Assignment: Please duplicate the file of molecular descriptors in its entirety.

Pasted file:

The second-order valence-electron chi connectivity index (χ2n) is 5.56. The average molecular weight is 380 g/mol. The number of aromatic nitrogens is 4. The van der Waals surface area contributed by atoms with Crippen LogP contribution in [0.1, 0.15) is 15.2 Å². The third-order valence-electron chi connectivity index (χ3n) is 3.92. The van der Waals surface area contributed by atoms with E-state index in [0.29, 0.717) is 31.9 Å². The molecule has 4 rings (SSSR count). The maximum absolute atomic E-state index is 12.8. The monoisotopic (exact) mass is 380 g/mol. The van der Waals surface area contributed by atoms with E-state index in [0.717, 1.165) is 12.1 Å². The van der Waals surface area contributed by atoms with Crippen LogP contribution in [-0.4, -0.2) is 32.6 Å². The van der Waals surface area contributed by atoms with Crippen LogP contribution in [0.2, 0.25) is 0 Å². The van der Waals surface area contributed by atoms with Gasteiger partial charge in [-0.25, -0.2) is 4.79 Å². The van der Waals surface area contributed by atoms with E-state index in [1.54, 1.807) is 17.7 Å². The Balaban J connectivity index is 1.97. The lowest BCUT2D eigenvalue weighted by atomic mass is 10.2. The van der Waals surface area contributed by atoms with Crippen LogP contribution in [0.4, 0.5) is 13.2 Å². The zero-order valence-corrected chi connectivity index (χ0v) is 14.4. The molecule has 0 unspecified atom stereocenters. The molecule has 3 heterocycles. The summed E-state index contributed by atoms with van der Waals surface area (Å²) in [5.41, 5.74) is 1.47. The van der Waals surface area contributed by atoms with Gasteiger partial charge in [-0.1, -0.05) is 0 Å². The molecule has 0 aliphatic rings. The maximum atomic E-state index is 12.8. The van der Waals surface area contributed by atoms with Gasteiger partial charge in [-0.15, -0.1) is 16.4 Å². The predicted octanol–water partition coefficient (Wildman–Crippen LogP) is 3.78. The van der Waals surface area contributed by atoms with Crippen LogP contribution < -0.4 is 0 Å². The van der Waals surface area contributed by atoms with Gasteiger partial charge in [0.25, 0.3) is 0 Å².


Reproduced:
The second-order valence-electron chi connectivity index (χ2n) is 5.56. The average molecular weight is 380 g/mol. The number of aromatic nitrogens is 4. The van der Waals surface area contributed by atoms with Crippen LogP contribution in [0.1, 0.15) is 15.2 Å². The third-order valence-electron chi connectivity index (χ3n) is 3.92. The van der Waals surface area contributed by atoms with E-state index in [0.29, 0.717) is 31.9 Å². The molecule has 4 rings (SSSR count). The maximum absolute atomic E-state index is 12.8. The monoisotopic (exact) mass is 380 g/mol. The van der Waals surface area contributed by atoms with E-state index in [0.717, 1.165) is 12.1 Å². The van der Waals surface area contributed by atoms with Crippen LogP contribution in [-0.4, -0.2) is 32.6 Å². The van der Waals surface area contributed by atoms with Crippen LogP contribution in [0.2, 0.25) is 0 Å². The van der Waals surface area contributed by atoms with Gasteiger partial charge in [-0.25, -0.2) is 4.79 Å². The van der Waals surface area contributed by atoms with E-state index in [1.54, 1.807) is 17.7 Å². The Balaban J connectivity index is 1.97. The lowest BCUT2D eigenvalue weighted by atomic mass is 10.2. The van der Waals surface area contributed by atoms with Crippen LogP contribution in [0.4, 0.5) is 13.2 Å². The zero-order valence-corrected chi connectivity index (χ0v) is 14.4. The molecule has 0 unspecified atom stereocenters. The molecule has 3 heterocycles. The summed E-state index contributed by atoms with van der Waals surface area (Å²) in [5.41, 5.74) is 1.47. The van der Waals surface area contributed by atoms with Gasteiger partial charge in [-0.1, -0.05) is 0 Å². The molecule has 0 aliphatic rings. The maximum atomic E-state index is 12.8. The van der Waals surface area contributed by atoms with Gasteiger partial charge in [-0.15, -0.1) is 16.4 Å². The predicted octanol–water partition coefficient (Wildman–Crippen LogP) is 3.78. The van der Waals surface area contributed by atoms with Crippen LogP contribution < -0.4 is 0 Å². The van der Waals surface area contributed by atoms with Gasteiger partial charge in [0.25, 0.3) is 0 Å².